Since 2017vs Right .229 256 80 31 50 10 1 8
2019vs Left .222 64 15 9 12 2 0 1
2019vs Right .265 58 12 8 13 3 1 2
2018vs Left .222 97 26 16 18 2 1 6
2018vs Right .220 138 45 16 26 5 0 3
2017vs Left .214 61 17 4 12 1 1 1
2017vs Right .216 60 23 7 11 2 0 3
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Home/Away Pitching Splits
Since 2017
 
 
-16%
ERA on Road
2019
 
 
-35%
ERA on Road
2018
 
 
-7%
ERA on Road
2017
Even Split
ERA WHIP IP W L SV K/9 BB/9 HR/9
Since 2017Home 4.70 1.45 59.1 6 9 16 9.9 4.7 1.4
Since 2017Away 3.96 1.32 50.0 2 5 17 13.1 5.2 1.3
2019Home 6.32 1.66 15.2 1 2 1 8.0 5.2 1.1
2019Away 4.09 1.45 11.0 0 1 0 10.6 6.5 0.8
2018Home 4.55 1.55 27.2 3 5 15 10.1 5.2 1.3
2018Away 4.21 1.29 25.2 0 2 17 14.0 5.6 1.8
2017Home 3.38 1.06 16.0 2 2 0 11.3 3.4 1.7
2017Away 3.38 1.28 13.1 2 2 0 13.5 3.4 0.7
More Splits View More Split Stats
Stat Review
How does Brad Boxberger compare to other relievers?
This section compares his stats with all relief pitcher seasons from the previous three seasons (minimum 30 innings)*. The bar represents the player's percentile rank. For example, if the bar is halfway across, then the player falls into the 50th percentile for that stat and it would be considered average.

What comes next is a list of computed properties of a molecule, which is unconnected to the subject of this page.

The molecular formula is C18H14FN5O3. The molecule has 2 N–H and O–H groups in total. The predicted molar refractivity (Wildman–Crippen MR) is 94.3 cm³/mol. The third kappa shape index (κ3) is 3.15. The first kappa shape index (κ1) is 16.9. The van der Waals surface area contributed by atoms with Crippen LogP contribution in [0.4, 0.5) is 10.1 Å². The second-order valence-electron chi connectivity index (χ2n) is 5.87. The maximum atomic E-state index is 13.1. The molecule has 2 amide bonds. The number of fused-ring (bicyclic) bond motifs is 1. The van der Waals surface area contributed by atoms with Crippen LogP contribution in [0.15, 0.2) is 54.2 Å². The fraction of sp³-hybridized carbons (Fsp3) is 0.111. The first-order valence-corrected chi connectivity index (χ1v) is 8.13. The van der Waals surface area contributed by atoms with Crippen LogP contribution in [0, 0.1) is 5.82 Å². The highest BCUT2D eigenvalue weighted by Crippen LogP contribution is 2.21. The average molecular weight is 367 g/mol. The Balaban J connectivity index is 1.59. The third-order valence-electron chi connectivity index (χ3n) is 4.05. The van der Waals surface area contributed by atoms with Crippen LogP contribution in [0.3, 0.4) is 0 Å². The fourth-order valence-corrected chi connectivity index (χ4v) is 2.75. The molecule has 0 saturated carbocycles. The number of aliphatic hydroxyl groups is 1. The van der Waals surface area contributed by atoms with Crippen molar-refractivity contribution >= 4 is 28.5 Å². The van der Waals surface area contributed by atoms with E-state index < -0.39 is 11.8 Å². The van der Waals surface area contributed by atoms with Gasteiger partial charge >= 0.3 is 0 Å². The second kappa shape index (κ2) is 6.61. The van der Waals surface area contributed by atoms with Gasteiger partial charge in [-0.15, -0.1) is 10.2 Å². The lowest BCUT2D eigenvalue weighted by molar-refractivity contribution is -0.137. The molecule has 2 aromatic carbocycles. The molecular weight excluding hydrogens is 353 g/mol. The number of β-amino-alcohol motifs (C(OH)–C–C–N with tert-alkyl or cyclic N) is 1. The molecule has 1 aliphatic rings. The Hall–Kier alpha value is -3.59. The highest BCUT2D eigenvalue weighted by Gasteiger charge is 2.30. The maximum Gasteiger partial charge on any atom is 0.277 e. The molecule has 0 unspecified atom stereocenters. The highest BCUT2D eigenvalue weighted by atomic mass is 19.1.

* Exit Velocity, Barrels/BBE %, Balls Hit 95+ MPH %, and Spin Rate are benchmarked against 2019 data (min 30 IP). See here for more exit velocity/barrels stats plus an explanation of current limitations with that data set.
  • K/BB
    Strikeout to walk ratio.
  • K/9
    Average strikeouts per nine innings.
  • BB/9
    Average walks per nine innings.
  • HR/9
    Average home runs allowed per nine innings.
  • Fastball
    Average fastball velocity.
  • ERA
    Earned run average. The average earned runs allowed per nine innings.
  • WHIP
    Walks plus hits per inning pitched.
  • BABIP
    Batting average on balls in play. Measures how many balls in play against a pitcher go for hits.
  • GB/FB
    Groundball to flyball ratio. The higher the number, the more likely a pitcher is to induce groundballs.
  • Left On Base
    The percentage of base runners that a pitcher strands on base over the course of a season.
  • Exit Velocity
    The speed of the baseball as it comes off the bat, immediately after a batter makes contact.
  • Barrels/BBE
    The percentage of batted ball events resulting in a Barrel. A Barrel is a batted ball with similar exit velocity and launch angle to past ones that led to a minimum .500 batting average and 1.500 slugging percentage.